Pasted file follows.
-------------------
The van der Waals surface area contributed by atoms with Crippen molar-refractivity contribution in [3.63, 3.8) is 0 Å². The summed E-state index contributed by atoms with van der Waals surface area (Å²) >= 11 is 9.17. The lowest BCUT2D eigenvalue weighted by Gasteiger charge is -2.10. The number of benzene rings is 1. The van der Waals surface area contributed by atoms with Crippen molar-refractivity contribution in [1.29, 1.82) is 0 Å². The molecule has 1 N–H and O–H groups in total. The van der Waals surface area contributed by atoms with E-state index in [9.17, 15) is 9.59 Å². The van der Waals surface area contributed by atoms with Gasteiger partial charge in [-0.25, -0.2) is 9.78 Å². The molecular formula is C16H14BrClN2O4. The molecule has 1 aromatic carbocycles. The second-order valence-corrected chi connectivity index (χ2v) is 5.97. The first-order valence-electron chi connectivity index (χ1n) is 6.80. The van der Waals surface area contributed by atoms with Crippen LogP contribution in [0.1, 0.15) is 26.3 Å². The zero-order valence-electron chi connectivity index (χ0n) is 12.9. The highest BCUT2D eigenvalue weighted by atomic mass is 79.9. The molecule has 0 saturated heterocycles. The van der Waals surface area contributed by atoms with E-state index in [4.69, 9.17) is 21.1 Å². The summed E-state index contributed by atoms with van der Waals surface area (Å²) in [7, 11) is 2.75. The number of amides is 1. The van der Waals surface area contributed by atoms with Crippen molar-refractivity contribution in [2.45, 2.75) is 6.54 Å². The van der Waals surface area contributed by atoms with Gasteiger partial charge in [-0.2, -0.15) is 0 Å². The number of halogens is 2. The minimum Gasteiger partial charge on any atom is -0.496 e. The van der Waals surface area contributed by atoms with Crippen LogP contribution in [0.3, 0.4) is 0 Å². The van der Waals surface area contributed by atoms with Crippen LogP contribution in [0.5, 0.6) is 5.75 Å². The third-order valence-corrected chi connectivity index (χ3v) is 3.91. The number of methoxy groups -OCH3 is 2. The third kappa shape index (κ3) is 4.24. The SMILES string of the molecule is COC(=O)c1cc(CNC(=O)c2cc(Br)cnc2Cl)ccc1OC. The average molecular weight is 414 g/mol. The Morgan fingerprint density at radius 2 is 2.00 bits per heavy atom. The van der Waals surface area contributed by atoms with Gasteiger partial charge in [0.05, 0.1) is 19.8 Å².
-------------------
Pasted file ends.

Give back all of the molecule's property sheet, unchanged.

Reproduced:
The van der Waals surface area contributed by atoms with Crippen molar-refractivity contribution in [3.63, 3.8) is 0 Å². The summed E-state index contributed by atoms with van der Waals surface area (Å²) >= 11 is 9.17. The lowest BCUT2D eigenvalue weighted by Gasteiger charge is -2.10. The number of benzene rings is 1. The van der Waals surface area contributed by atoms with Crippen molar-refractivity contribution in [1.29, 1.82) is 0 Å². The molecule has 1 N–H and O–H groups in total. The van der Waals surface area contributed by atoms with E-state index in [9.17, 15) is 9.59 Å². The van der Waals surface area contributed by atoms with Gasteiger partial charge in [-0.25, -0.2) is 9.78 Å². The molecular formula is C16H14BrClN2O4. The molecule has 1 aromatic carbocycles. The second-order valence-corrected chi connectivity index (χ2v) is 5.97. The first-order valence-electron chi connectivity index (χ1n) is 6.80. The van der Waals surface area contributed by atoms with Crippen LogP contribution in [0.1, 0.15) is 26.3 Å². The zero-order valence-electron chi connectivity index (χ0n) is 12.9. The highest BCUT2D eigenvalue weighted by atomic mass is 79.9. The molecule has 0 saturated heterocycles. The van der Waals surface area contributed by atoms with E-state index in [4.69, 9.17) is 21.1 Å². The summed E-state index contributed by atoms with van der Waals surface area (Å²) in [7, 11) is 2.75. The number of amides is 1. The van der Waals surface area contributed by atoms with Crippen molar-refractivity contribution in [2.45, 2.75) is 6.54 Å². The van der Waals surface area contributed by atoms with Gasteiger partial charge in [-0.2, -0.15) is 0 Å². The number of halogens is 2. The minimum Gasteiger partial charge on any atom is -0.496 e. The van der Waals surface area contributed by atoms with Crippen LogP contribution in [0.3, 0.4) is 0 Å². The van der Waals surface area contributed by atoms with Crippen LogP contribution in [0.5, 0.6) is 5.75 Å². The third-order valence-corrected chi connectivity index (χ3v) is 3.91. The number of methoxy groups -OCH3 is 2. The third kappa shape index (κ3) is 4.24. The SMILES string of the molecule is COC(=O)c1cc(CNC(=O)c2cc(Br)cnc2Cl)ccc1OC. The average molecular weight is 414 g/mol. The Morgan fingerprint density at radius 2 is 2.00 bits per heavy atom. The van der Waals surface area contributed by atoms with Gasteiger partial charge in [0.05, 0.1) is 19.8 Å².